Effective preparation, planning and due diligence
By Greg Gardner-Boyes, partner, KBL
When buying a business, the key to a successful transaction is effective preparation, planning and due diligence.
Buying an existing business can have a number of benefits such as it having a proven track record (likely improving the prospects of obtaining finance), established customers, a reliable income stream and a reputation to build upon.
Professional help is invaluable as you go through the negotiation, valuation and purchase process.
Having identified the “target business” address how to make your initial approach. Will it be direct and owner to owner (or management to management) or will it be via professional advisors?
It is highly likely that both parties will wish to keep their initial discussions private and confidential. Expect to have to agree the terms of a non-disclosure agreement and by which the exchange of information is kept confidential.
As and when a deal is agreed, in principle at least, then heads of terms are usually prepared setting out the important elements of that agreement.
Detailed due diligence is vital. Obtain commercial, financial and legal information and have it professionally analysed. Lengthy investigation into the target business is normal.
Buying an existing business can have a number of benefits.
Not knowing the terms of a customer or supplier contract or the detail of the assets and liabilities in due diligence may cause difficulties after completion.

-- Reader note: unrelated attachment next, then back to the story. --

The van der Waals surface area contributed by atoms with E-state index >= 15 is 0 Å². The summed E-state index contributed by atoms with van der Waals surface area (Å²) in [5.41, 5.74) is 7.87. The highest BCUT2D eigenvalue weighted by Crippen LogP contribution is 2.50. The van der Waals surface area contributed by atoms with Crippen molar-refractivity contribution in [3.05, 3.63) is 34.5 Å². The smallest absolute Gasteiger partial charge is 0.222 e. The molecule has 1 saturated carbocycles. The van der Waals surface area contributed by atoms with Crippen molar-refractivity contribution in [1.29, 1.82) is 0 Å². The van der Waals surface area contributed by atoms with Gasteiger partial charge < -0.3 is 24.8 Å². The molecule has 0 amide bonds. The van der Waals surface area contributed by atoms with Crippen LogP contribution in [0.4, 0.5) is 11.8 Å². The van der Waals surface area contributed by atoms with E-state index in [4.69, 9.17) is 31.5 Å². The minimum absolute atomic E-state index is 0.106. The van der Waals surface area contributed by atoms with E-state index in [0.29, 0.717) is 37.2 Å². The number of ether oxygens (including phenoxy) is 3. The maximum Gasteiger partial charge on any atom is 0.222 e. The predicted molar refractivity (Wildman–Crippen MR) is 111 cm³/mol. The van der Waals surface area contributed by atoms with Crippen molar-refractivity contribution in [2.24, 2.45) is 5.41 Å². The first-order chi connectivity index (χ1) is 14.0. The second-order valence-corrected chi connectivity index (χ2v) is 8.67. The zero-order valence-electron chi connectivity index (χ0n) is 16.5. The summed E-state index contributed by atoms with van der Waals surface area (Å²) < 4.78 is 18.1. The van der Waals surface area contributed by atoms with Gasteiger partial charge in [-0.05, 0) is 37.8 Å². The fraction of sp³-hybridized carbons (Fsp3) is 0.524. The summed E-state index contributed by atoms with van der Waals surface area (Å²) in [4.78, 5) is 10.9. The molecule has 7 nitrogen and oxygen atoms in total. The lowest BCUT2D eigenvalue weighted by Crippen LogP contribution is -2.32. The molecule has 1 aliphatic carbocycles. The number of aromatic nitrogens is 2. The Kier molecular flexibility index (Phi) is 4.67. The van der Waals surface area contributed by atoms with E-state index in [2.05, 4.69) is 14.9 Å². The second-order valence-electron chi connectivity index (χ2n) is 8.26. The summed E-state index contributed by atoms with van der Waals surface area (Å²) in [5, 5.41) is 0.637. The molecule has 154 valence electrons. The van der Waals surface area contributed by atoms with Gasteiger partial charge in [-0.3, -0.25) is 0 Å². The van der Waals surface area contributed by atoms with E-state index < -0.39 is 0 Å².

Once the due diligence process has been (or is being) concluded, lawyers will draft an agreement to reflect what is agreed and to document the transaction. Advisors will assist in the legal and accounting issues which are frequently encountered and that warrant careful drafting in paperwork.
There are commercial and practical issues to bear in mind: what of the staff and their reaction to a change of ownership? Ditto the customers and suppliers? Both are obviously integral to the future of the business and it will be a commercial imperative to have continuity.
Look at the current management team. Who is in situ? Will they stay? Do you want them to stay? If the vendors are leaving what is the likely impact on customer relationships, the remaining workforce and general business continuity? These are legitimate considerations.
Having an “earn out” provision in the transaction documents which ties the vendors into staying may be invaluable.
The continuity is likely to retain customers and provide a smoother handover. Be clear though that the vendors no longer have control or ownership.
The combination of a new business and your current operation might be more challenging than anticipated. With effective advice and a clear plan embrace that challenge.